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Mindful : April 2013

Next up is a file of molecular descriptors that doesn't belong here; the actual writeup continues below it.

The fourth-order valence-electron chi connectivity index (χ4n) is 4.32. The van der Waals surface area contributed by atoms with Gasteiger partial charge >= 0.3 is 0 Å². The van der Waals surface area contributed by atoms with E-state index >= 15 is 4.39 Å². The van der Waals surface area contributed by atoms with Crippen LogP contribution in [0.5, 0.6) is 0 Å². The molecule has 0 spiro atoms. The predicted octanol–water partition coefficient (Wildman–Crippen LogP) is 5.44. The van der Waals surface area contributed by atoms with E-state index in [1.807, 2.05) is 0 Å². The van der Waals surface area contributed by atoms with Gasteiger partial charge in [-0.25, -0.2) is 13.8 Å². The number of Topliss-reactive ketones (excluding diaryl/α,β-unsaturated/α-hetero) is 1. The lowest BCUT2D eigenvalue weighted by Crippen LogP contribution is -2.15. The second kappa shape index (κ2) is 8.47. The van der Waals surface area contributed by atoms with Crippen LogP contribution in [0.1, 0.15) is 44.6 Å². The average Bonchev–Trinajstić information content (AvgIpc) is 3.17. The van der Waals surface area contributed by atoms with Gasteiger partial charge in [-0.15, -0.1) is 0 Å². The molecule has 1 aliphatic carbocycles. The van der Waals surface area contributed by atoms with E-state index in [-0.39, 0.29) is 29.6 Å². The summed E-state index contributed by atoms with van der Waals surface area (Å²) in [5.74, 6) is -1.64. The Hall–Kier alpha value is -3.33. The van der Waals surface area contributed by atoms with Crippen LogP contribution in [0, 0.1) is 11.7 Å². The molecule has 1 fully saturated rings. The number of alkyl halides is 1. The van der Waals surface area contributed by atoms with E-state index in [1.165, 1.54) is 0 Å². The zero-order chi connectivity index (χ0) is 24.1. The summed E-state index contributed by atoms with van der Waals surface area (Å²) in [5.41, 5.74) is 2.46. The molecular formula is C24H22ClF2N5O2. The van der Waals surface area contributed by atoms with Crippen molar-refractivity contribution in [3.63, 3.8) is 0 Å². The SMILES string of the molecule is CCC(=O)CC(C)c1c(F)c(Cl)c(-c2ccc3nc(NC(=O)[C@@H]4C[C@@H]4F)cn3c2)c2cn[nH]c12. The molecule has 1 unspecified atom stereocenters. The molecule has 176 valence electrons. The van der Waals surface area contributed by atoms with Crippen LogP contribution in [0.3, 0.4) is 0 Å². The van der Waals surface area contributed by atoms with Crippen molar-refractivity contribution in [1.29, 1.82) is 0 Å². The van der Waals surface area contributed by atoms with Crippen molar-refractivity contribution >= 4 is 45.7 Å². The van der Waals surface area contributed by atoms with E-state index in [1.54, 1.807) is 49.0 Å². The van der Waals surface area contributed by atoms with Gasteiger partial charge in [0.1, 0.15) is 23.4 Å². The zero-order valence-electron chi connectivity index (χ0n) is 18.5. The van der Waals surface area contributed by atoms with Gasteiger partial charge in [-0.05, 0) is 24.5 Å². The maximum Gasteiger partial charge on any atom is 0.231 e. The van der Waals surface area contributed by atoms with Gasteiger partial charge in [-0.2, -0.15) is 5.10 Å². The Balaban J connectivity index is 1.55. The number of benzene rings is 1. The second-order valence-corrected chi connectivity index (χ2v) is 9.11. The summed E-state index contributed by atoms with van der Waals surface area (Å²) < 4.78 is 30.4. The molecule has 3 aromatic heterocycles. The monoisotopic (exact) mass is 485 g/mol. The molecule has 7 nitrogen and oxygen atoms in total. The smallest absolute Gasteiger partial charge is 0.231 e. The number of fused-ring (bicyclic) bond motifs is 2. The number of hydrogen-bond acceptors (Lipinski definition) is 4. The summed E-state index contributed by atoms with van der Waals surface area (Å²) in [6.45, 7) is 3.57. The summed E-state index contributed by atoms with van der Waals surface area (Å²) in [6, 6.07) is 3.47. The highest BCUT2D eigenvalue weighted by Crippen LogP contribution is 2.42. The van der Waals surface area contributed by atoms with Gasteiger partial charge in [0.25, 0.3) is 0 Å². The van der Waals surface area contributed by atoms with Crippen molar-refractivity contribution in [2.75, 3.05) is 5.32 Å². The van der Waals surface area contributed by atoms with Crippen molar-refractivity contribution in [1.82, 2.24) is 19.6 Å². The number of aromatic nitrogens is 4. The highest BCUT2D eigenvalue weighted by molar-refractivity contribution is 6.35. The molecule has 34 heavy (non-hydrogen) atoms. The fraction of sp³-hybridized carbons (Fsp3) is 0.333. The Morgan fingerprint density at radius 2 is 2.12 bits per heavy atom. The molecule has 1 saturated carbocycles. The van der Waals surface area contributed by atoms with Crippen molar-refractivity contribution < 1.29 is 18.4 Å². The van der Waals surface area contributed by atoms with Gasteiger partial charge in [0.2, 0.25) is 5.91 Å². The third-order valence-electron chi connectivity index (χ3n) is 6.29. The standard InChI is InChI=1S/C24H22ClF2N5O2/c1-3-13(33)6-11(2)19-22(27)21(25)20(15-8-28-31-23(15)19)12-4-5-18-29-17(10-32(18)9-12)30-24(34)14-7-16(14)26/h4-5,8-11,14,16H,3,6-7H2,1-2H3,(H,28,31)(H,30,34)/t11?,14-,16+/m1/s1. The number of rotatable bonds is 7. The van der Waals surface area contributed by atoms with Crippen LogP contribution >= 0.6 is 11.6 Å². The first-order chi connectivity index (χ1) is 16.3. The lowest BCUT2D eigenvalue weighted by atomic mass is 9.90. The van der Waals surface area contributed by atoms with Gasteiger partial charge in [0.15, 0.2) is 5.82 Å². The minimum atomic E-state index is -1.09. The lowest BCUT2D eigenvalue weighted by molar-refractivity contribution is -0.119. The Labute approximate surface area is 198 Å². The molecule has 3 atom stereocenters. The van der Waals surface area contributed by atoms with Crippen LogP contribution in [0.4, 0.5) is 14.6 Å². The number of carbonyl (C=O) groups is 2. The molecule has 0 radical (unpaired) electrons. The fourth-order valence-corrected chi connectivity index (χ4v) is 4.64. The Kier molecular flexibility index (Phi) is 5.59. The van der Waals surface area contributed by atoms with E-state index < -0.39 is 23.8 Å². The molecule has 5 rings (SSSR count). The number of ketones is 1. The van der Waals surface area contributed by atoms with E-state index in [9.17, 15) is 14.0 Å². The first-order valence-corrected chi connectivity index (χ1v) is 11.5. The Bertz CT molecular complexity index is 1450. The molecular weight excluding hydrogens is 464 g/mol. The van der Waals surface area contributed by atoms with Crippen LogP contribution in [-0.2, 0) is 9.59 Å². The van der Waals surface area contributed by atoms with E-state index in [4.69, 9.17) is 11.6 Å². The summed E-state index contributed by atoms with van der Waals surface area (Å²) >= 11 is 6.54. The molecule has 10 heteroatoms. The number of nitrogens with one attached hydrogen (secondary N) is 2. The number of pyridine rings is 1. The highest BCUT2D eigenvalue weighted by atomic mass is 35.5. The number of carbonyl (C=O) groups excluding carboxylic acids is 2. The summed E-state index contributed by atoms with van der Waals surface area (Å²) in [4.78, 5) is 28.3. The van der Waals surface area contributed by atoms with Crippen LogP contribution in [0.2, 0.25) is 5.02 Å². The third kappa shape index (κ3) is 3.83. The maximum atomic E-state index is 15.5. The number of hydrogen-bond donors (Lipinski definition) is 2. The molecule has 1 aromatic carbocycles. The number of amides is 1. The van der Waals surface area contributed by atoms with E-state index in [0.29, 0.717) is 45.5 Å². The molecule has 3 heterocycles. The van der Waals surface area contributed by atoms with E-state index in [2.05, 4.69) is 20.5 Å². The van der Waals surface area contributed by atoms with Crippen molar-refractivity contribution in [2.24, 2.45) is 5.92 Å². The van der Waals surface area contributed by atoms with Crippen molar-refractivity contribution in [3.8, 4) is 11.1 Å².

Atman Smith teaches Eric Denully, left, and Keon Burnett. The Quiet Place cookout is a big hit, despite the 100-degree heat of a Baltimore summer. More than 30 people from the neighborhood, including gradu- ates of the HLF program, lounge on the benches, eating barbecued hamburgers, hotdogs, a nd veggie burgers provided by Ali, Atma n, a nd Andy. Ali’s girlfriend, Nora, and his two boys are there, hanging out. Ali and Atman’s mom, Cassie, is there. As Ali bends over to lift a bag of ice out of the back of the Trailblazer, a boy jumps on his broad back. That ’s Ca meron Jefferies, “Killer Cam,” the boy Ali was joking with on the phone a few days ago. Cam is a very active fifth grader who’s been in the program for a year. “At first it felt boring,” he says. “ But then I sta rted seeing everybody else doing it. I started kinda liking it.” And then he adds with a smirk, when Atman is in ea rshot, “I went through a rough start with Atman. He was so correctional!” As twilight settles on the park, fireflies come out, turning the dark green shadows into a minia- ture galaxy. A couple of the boys chase the insects through the tall grass. Ali and Atman’s father, Mert, joins them at the cookout. He speaks slowly, thoughtfully, proud of the legacy his children are building in the community. “ I think they’re so well- equipped to do what they do, where they are,” he says. “Their background in yoga, they went to the Friends school, they grew up in the ’hood. And their program is universally effective.” In the foundation’s first 10 years, grants the non-profit received barely paid for Ali, Atman, and Andy’s gas money and Y memberships for the kids. The three have done some fee-for-service work and continue to hold part-time jobs on the weekend to help finance HLF. “I’ve seen a lot of sacrifices,” says Cassie, who calls them “my three sons.” “They decided it was worth more to give of themselves instead of getting a corporate job. Mert and I were in a position to support them fina ncially, to help them through. Sometimes it was ca rs, housing, food. Whatever it was they needed. They weren’t able to do a lot of the things they wanted to do, but they were happy.” Whatever the obstacles, Ali doesn’t see them ever doing anything other than this. “It’s definitely just been the three of us since the beginning, a nd we’ll all be here—doing this a nd working with these kids in this city—until the grave. There are certain things in life where the universe is pushing you in a certain direction. You kinda accept it, roll with it. It takes on a life of its own.” ● April 2013 mindful 51